Almost 60 per cent of Britons rely on the Internet to do their banking, according to new research commissioned by the Alliance and Leicester bank.
Surveying around 2,400 people, the study found that just under one-third (29 per cent) use Internet banking between once and twice per week, with just over one in 10 (12 per cent) logging on to their bank everyday
The YouGov survey revealed that there’s been a 63 per cent rise in people managing their bank accounts online since 2003, with balance checks proving the most popular activity (96 per cent) followed by money transfers for payments (76 per cent).
It seems that people still prefer to sort out complex problems by visiting the bank, and of those folks who choose to avoid online banking, over a fifth (21 per cent) said they preferred to deal with people face to face, with 13 per cent expressing concerns about security.
With this in mind, the Alliance & Leicester has announced that it will become the first UK high street bank to give all its customers two-factor authentication technology.
Designed to cut down on identity theft and online fraud, the two-factor authentication compels users to provides two means of identification.
This usually involves something that has been memorised by the user (like a password or special code) along with a physical device that generates random numbers or code.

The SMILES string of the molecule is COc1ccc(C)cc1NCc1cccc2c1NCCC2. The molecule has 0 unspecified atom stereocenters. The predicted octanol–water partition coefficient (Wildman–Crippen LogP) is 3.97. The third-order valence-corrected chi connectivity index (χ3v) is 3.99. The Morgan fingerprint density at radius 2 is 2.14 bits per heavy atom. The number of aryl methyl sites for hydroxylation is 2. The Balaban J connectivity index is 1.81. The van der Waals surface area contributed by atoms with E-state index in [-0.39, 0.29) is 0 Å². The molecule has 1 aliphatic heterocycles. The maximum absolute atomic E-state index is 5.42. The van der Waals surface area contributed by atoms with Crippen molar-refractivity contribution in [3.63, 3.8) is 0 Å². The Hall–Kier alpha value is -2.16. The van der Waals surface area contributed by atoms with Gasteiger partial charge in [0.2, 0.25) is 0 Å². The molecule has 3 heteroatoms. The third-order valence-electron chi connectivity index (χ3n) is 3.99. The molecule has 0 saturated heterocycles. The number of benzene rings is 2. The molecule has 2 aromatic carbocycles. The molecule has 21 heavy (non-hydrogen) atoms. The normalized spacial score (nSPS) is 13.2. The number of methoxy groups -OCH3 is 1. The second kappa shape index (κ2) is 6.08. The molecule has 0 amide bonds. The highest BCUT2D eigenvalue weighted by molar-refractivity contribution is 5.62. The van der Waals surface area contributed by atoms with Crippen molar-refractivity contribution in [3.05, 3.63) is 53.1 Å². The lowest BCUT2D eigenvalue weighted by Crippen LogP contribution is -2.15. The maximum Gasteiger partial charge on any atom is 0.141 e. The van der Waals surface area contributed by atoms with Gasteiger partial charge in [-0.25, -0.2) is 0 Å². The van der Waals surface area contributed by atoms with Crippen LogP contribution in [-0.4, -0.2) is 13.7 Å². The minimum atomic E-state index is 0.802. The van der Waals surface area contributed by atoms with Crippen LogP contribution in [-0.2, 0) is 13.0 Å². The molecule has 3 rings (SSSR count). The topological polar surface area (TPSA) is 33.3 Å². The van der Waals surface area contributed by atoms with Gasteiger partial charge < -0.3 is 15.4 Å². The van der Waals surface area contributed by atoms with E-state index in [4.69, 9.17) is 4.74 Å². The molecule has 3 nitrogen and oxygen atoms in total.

With this security double whammy, hackers who have managed to capture the first pass code should be unlikely to proceed because the customer then needs to generate a new code to authorise online transactions.
The authentication technology will also be used to prove the authenticity of a bank’s Web site, and this should help clamp down on phishing sites.
The bank hasn’t revealed any further details yet, although it has said that the initiative would be a “simple and robust way” for customers to be confident that “their data online is safe from criminals.”
Other banks are also jumping on the security bandwagon, with Barclays running a new chip card reader trial involving 5,000 customers and staff, while Lloyds TSB is close to completing an exhaustive six-month test of a keyring type device.
The trial involved 30,000 UK online customers, with Lloyds TSB declaring itself well chuffed with the initial findings, which produced a healthy 78 per cent adoption rate amongst users.
Around 95 per cent of people using the device said they found it easy to use with the bank claiming a 100 per cent success rate in reduction of fraud among users.
Despite its success, Lloyds said that the current trial was more about testing consumer response to the technology, and it’s more interested in working to meet banking industry group Apacs’ universal security standard that will eventually be used by all banks.
As more banking activity goes online, the face of High Streets looks set to change forever, with the Economic and Social Research Council recently concluding that the rise of Internet and phone banking has led to more branches being closed.